They find their neighbors by going online and looking at public records for addresses and phone numbers of people and families in their ZIP code to whom they can reach out.
Lisa Brown of Anaheim said that this pivot during the pandemic has introduced her sons, Nathan, 14, and Noah, 10, to the long-lost art of letter-writing. Her sons get on Zoom with others in their congregation, and write the letters together, she said.
“They have to focus on their penmanship and make sure it’s legible,” Brown said. “They have to identify themselves, their age and the purpose of the letter.”
They pick from templates that offer different topics such as hope, comfort, dealing with sickness, the pandemic and the loss of a loved one, and connect those topics with a Scripture verse that would bring comfort to someone reading the letter, Brown explained, adding that older recipients appreciate the letters even more because they are personal and uncommon these days.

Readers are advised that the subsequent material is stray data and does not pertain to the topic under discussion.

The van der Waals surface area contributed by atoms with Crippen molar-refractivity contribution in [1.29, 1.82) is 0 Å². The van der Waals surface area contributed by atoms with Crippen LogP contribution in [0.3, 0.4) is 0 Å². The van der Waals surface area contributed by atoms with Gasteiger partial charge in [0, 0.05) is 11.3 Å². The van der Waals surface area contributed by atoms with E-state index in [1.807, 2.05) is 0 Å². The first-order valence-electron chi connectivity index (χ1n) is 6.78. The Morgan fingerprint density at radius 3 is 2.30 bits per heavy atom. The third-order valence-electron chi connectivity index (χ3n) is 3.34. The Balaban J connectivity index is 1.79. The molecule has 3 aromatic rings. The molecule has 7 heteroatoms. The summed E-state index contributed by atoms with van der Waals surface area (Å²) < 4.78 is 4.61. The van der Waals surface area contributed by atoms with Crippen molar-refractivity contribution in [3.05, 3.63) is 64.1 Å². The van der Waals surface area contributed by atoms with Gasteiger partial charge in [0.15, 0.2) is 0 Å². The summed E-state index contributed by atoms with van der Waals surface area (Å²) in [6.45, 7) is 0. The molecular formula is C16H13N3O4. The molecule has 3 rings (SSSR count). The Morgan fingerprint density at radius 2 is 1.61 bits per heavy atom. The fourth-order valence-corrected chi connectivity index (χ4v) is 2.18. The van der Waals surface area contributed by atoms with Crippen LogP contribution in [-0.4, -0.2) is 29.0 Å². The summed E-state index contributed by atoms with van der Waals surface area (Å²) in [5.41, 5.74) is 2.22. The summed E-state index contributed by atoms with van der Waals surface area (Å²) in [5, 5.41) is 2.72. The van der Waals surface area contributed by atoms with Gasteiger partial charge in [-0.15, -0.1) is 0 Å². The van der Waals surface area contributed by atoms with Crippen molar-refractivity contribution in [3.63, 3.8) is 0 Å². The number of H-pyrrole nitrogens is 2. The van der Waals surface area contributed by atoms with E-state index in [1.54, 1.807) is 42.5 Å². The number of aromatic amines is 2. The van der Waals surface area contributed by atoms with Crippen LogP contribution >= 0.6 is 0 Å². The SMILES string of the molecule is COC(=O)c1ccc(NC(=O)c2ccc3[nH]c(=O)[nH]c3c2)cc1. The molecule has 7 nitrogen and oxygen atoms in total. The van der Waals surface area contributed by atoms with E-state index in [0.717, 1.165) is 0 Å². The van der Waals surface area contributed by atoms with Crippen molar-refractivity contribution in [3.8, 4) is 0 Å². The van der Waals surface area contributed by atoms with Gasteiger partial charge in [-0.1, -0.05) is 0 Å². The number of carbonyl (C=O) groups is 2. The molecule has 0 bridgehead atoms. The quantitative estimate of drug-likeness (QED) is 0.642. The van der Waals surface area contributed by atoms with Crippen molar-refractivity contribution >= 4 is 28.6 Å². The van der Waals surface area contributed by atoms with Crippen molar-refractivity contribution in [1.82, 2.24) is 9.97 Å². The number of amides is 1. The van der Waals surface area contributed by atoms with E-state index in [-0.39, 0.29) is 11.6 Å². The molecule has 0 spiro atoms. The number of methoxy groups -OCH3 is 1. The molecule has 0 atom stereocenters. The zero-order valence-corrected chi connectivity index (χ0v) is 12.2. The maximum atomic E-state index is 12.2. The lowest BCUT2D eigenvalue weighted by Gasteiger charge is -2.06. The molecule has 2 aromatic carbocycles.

Nathan Brown said writing has helped him develop patience.
“It also helps me bond with others,” he said. “When we’re with our friends (on Zoom) writing letters, it gives us comfort knowing that we’re not the only ones being restricted.”
Same message, new delivery
Other faith groups such as The Church of Jesus Christ of Latter-Day Saints, also known for their missionary outreach, have stopped knocking on doors and resorted to social media and videoconferencing as a way to communicate with their neighbors.
“Our social media activity has increased tenfold,” said Marshall McKinnon, president of the church’s San Bernardino Mission. “For the last year, we’ve not approached anyone in person. Over the last month or so, with restrictions relaxing, some of our members have started approaching people in public locations like parks, but with masks on and socially distanced.”